If you think you may be suffering with severe depression, seek professional advice. Yoga is a drug-free alternative that can be safely practiced in conjunction with any medication or therapy your doctor orders. Some yoga routines are specifically designed to alleviate depression and taught by instructors who have been extensively trained to understand the most therapeutic positions.
Even performing the most basic yoga routines can help lift your spirits. While not physically demanding like other forms of exercise, yoga will make you feel much better at the end of a session. Try it and you’ll find that you can beat the blues with yoga!
Breathing and Relaxing
You don’t need to fall into the stress mode of life. You can use breath to relax, rather than stress, your mind and body. Yoga helps you to relearn that natural state that your body and mind want to be in: relaxation.
Deep breathing is both calming and energizing. The energy you feel from a few minutes of careful breathe is not nervous or hyper, but that calm, steady energy we all need. Slow, steady, and quiet breathing gives a message to your nervous system: Be calm.
Whole books have been written on yoga breathing. Here is one 5-minute Breath Break. (Read through the instructions several times before you try the practice.)
1. Sit with your spine as straight as possible. Use a chair if necessary but don’t slump into it. Feet flat on the floor with knees directly over the center of your feet. Use a book or cushion under your feet if they do not rest comfortably on the floor. Hands are on the tops of your legs.
2. Close your eyes gently and let them rest behind closed lids.
3. Think about your ribs, at the front, back, and at the sides of your body. Your lungs are behind those ribs.
4. Feel your lungs filling up, your ribs expanding out and up. Feel your lungs emptying, your ribs coming back down and in. Don’t push the breath.
5. The first few times you do this, do it for 2 to 3 minutes, then do it for up to 5 to 10 minutes. At first, set aside a time at least once a day to do this. When you learn how good it makes you feel, you’ll want to do it at other times as well.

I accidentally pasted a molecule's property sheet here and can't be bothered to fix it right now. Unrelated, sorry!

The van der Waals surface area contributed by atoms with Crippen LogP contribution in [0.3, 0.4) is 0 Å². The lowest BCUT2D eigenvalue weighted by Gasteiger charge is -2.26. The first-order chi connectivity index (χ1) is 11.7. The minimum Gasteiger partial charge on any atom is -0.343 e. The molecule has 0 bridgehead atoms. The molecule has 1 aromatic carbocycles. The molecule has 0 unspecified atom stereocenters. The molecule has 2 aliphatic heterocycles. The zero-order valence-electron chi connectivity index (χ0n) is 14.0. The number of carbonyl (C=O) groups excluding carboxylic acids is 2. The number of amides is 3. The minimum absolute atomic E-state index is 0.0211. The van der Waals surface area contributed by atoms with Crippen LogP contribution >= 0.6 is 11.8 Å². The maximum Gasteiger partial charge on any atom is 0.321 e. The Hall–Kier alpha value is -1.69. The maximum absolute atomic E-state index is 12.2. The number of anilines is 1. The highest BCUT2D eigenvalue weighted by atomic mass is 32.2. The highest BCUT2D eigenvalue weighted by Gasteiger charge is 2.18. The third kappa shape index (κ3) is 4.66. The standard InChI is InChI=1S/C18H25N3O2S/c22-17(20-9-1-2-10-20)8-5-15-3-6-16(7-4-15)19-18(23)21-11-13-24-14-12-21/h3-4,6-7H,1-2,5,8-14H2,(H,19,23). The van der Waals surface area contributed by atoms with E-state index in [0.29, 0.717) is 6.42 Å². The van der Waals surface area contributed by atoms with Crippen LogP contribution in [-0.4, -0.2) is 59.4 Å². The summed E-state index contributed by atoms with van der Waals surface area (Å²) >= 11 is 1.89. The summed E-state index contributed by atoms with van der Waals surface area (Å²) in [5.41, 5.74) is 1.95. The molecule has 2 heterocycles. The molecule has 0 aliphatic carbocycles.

Just as one stressful situation goes into your next challenge, relaxing for a few minutes every day gradually carries over into the rest of your daily life and activities.
In comparison to many forms of exercise, the benefits of Chair Yoga far outweigh the risks. The therapeutic exercises work the body, from head to toes, to the best of any client ís ability.
Therefore, the method used, addresses the whole body in a single routine.
This is an amazing feat, for a low-impact exercise program, where the average session lasts 45 to 60 minutes. The following information will highlight some of the many benefits of regular participation in a Chair Yoga
Increased circulation is a result of movement and every body part that can move is used in a typical Chair Yoga class. For many of us, we think of cardiovascular health first, and this is right fully so, but Chair Yoga helps many other forms of circulation, within the body, as well.
To sit still for days on end, we invite diseases of many kinds. Diabetics need movement to keep sugar levels in ìntolerance zones. Chair Yoga also has routines for the feet, toes, hands, and fingers, so there is no part of the body left out. Due to this whole body approach, the immune system is also stimulated by regularly attending Chair Yoga classes.
The many movements, bending, and twisting, in a regular Chair Yoga session, stimulate the elimination of toxins, within the body. Every time you bend the waist in one direction or another, the stomach aids in digestion and the lower back is gently stimulated.
Now, back to cardiovascular benefits – There seems to be a lot of confusion about what is classified as aerobic exercise. One of the definitions for aerobic exercise is: Any exercise that would increase circulatory and respiratory ability. When the heart and lungs have to work harder to keep up with the body’s need for oxygen that is aerobic.
In fact, gardening and housework are also aerobic exercise that most seniors routinely do. This is not to say that gardening and housework are complete health maintenance systems, but they do burn over 200 calories per hour, for the average person, and meet the aerobic definition.
Much of this mentality stems from the No pain No Gain. Most of the original advocates of this theory are now ìnursing their own wounds and practicing gentler forms of exercise. After all, none of us are immortal, and the body can only take so much abuse over time.
May I remind anyone, who is left standing, from the No pain No gain era, that walking is also classified as aerobic exercise. So, whether you walk or run a mile, aerobic benefits are gained and significant calories are burned.